Linux Applications

How to Update tmux Configuration File

Tmux is a terminal multiplexer which you can create multiple terminal windows. It enables you to perform different tasks on different terminal screens without problems. The advantage of using tmux is that you can increase your productivity by manifolds as you are not bound to use only one terminal.

While working with tmux, there are commands and features that you can use to operate tmux and make some changes to the way it works. The commands through which you control tmux are preceded by “Ctrl+b” without which you can’t run any tmux commands.

Now, it can be annoying or difficult to press “Ctrl+b” every time to enter a tmux command and some might want to change how some of the tmux features look and work.

The good news is that tmux is customizable and you can choose to have whatever shortcuts to the tmux commands. The customization can be done by editing the tmux configuration file (tmux.conf) and reloading it to save the changes.

If you are using tmux and are searching for a way to customize tmux, your search ends here. This article will be going through the ways you can customize tmux, examples of some commands that you can change, and the commands you need to use to implement those changes.

Using the Mouse Mode

Let’s suppose you are working on the tmux windows and have written long scripts of codes and commands on the terminal. If you want to move upwards to have a look at a script you typed in, you will have to navigate upwards using the arrow keys which can be time-consuming and annoying. Luckily, to sidestep this problem, tmux has provided us with the choice of using the mouse to scroll upwards and downwards. We all can agree that navigating using a mouse is easier than using the arrow keys. Thus, if you want to use your mouse for scrolling in tmux sessions, follow these steps:

1. Open the terminal.
2. In the terminal, type the following command to open the tmux configuration file:

$ sudo nano ~/.tmux.conf

Nano is the default text editor that comes with the Linux command terminal. You can use any command-line text editor of your choice.
3. Once the configuration file is open, type in the following line:

set -g mouse on


4. After typing in this line, save the changes you made and execute the following command so that the configuration file can be updated:

$ tmux source-file ~/.tmux.conf


This command will be used every time you make changes to the tmux configuration file. If you don’t, the changes you make won’t be implemented.

Changing the Prefix

As mentioned before, in order to use the tmux commands, you need to press “Ctrl+b” to execute most of them. Now, if you want to change this prefix according to your choice, you can do that as well. However, there are some restrictions as you can’t change it to any other key or combination because the key you choose might be used for another command.

One of the options you do have is to change the prefix to “Alt+b”. If you want to do that or you want to change the prefix to something else follow these steps:

1. Open the terminal.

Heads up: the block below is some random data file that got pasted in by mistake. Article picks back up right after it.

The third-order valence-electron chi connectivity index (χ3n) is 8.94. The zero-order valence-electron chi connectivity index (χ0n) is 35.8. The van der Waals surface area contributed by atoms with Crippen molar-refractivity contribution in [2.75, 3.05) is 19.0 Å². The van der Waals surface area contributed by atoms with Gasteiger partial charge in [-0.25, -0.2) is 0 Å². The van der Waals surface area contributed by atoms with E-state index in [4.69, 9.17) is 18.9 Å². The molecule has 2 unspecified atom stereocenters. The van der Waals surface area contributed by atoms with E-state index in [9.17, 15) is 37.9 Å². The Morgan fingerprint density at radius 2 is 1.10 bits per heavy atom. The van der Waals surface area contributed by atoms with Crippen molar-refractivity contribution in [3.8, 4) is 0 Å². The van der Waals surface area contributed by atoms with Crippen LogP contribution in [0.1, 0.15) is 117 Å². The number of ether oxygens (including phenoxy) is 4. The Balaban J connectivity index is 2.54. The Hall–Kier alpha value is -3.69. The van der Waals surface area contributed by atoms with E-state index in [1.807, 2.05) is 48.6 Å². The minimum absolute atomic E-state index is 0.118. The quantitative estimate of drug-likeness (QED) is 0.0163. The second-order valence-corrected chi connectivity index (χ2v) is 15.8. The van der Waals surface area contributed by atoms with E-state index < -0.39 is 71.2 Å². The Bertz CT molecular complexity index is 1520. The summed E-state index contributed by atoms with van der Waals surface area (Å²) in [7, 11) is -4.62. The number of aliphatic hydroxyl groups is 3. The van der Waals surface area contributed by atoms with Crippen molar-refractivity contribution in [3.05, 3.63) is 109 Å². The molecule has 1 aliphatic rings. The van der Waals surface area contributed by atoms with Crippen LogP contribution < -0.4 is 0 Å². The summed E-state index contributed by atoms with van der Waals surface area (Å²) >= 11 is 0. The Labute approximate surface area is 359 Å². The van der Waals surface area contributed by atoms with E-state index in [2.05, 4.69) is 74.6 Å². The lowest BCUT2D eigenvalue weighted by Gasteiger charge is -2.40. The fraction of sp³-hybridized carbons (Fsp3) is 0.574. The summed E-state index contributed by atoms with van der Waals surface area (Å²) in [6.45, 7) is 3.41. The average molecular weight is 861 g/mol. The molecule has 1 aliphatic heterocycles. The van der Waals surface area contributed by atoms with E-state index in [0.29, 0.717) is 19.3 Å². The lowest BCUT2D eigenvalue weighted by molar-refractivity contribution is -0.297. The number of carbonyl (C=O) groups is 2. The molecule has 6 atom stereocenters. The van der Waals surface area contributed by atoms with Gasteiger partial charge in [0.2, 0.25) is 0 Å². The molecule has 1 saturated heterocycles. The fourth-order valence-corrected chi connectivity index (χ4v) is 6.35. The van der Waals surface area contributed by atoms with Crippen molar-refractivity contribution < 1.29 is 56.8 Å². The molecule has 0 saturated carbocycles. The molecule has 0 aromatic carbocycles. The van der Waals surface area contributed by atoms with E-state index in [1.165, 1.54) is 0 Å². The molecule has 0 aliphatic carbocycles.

2. Use this command to open the configuration file.

$ sudo nano ~/.tmux.conf

3. Once the file is open, type in the following lines:

unbind C-b
set-option -g prefix M-b
bind-key M-b send-prefix


4. You can also choose to keep both as prefixes using the following lines:

set-option -g prefix M-b
set-option -g prefix2 C-b


5. After you have entered these lines, save the changes and exit the file. Next, run this command to implement the changes:

$ tmux source-file ~/.tmux.conf


Creating a Shortcut for Reloading Configuration File

As previously mentioned, you need to reload the configuration file every time you want to implement a change made to it. For a person who makes a lot of changes, this can prove to be a hurdle. One option to overcome this is to create a shortcut for it in the configuration file. If you want to do that, follow these steps:

1. Open the terminal.
2. Open the configuration file.
3. In the configuration file, add these lines:

bind u source-file ~/.tmux.conf


4. After saving and reloading the configuration file, if you want to reload the configuration file, you can use the prefix key determined by you and then press the “u” key to reload it. You can choose to have any key you want, just make sure you don’t use a key meant for another command.

Customizing the Split Pane Commands

The tmux commands for splitting panes are somewhat awkward to implement. For example, if you want to split the pane horizontally, you need to press “Prefix + ” ”. If you want to make the splitting pane commands easier to implement and understand, follow these steps:

1. Open the terminal.
2. Open the configuration file.
3. In the configuration file, type in the following lines:

unbind '"'
unbind %
bind h split-window -h
bind v split-window -v


4. After saving and reloading the configuration file, you can now split the panes horizontally and vertically using the prefix in combination with “h” and “v” respectively.

So, these are some of the ways you can customize tmux commands.


This article was on how to update the configuration file to implement changes made to tmux commands and features. Tmux is very convenient in the regard that you can easily unbind combinations and make new combinations to your liking. We hope that we were able to help you out in understanding how you can create new customized commands.

About the author

Zeeman Memon

Hi there! I'm a Software Engineer who loves to write about tech. You can reach out to me on LinkedIn.